Going deeper, Socrates, for instance, had an accusation from a jury of undesirably persuading the youth of Athens. He opted for death over exile since the latter would have uncovered him of his entire Athenian citizenship, an aspect considered to be an integral part of his respective culture and identity.
He sought posterity to understand and remind him as an Athenian or Greek philosopher, but not an individual who resulted in assimilation by a different culture while in exile.
Contemporary, we tend to emphasize the individual place of origin, society, and culture to which one belongs as a matter of priority to identify and help understand them.
In other words, culture is primarily what holds a given society together and acts as a sort of reference point in any given society. Here, without culture then a “society” cannot stand to be a society yet.
Relationship between Culture and Society
Society and culture are very much co-existent.
Surprisingly, one cannot exist without the presence of the other. Culture and society comprise some mutual fundamentals even though the two may not be similar or identical, the crucial variance is that society comprises people while culture entails knowledge, customs, ideas, traditions, beliefs, folkways, skills, institutions, artifacts and organizations.
Interestingly, society is a combination of people with diverse cultures. Conversely, culture deals with the language, food, behaviors, and activities of specific people within an environmental aspect.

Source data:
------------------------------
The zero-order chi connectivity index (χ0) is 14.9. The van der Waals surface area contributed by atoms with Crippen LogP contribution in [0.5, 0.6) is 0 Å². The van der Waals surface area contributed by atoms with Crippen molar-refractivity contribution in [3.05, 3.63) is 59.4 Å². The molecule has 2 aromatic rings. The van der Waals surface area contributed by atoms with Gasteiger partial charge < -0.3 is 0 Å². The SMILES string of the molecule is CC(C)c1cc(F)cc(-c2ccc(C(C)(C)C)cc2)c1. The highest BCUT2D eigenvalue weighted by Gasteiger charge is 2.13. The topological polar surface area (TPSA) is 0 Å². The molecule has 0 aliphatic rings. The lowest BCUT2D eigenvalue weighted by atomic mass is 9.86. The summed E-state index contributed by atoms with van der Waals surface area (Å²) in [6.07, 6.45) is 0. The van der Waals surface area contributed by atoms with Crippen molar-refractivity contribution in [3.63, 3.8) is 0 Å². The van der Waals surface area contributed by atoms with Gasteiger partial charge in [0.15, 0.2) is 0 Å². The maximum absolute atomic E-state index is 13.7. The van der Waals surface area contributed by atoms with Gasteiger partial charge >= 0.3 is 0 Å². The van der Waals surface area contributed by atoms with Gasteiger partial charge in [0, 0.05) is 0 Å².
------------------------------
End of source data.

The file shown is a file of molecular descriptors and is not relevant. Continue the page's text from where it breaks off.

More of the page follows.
Society is mainly a group of individuals existing collectively while culture is essentially anything subsequently made of the aforementioned people. Notably, culture is seen as an institution that attracts cohesion and endurance.
It may have a pool of diverse meanings and relationships but it forms population traits and behavior, beliefs and values.
On the deep side, the relationship among the two is consequently very much extant with culture affecting ways in which the people respond to thoughts and changes while the society being more or less the “external structure”.
No culture! No society!
Retrospectively, through culture, one can express personal uniqueness in all human life aspects, like beliefs, food, schooling as well as sports among many.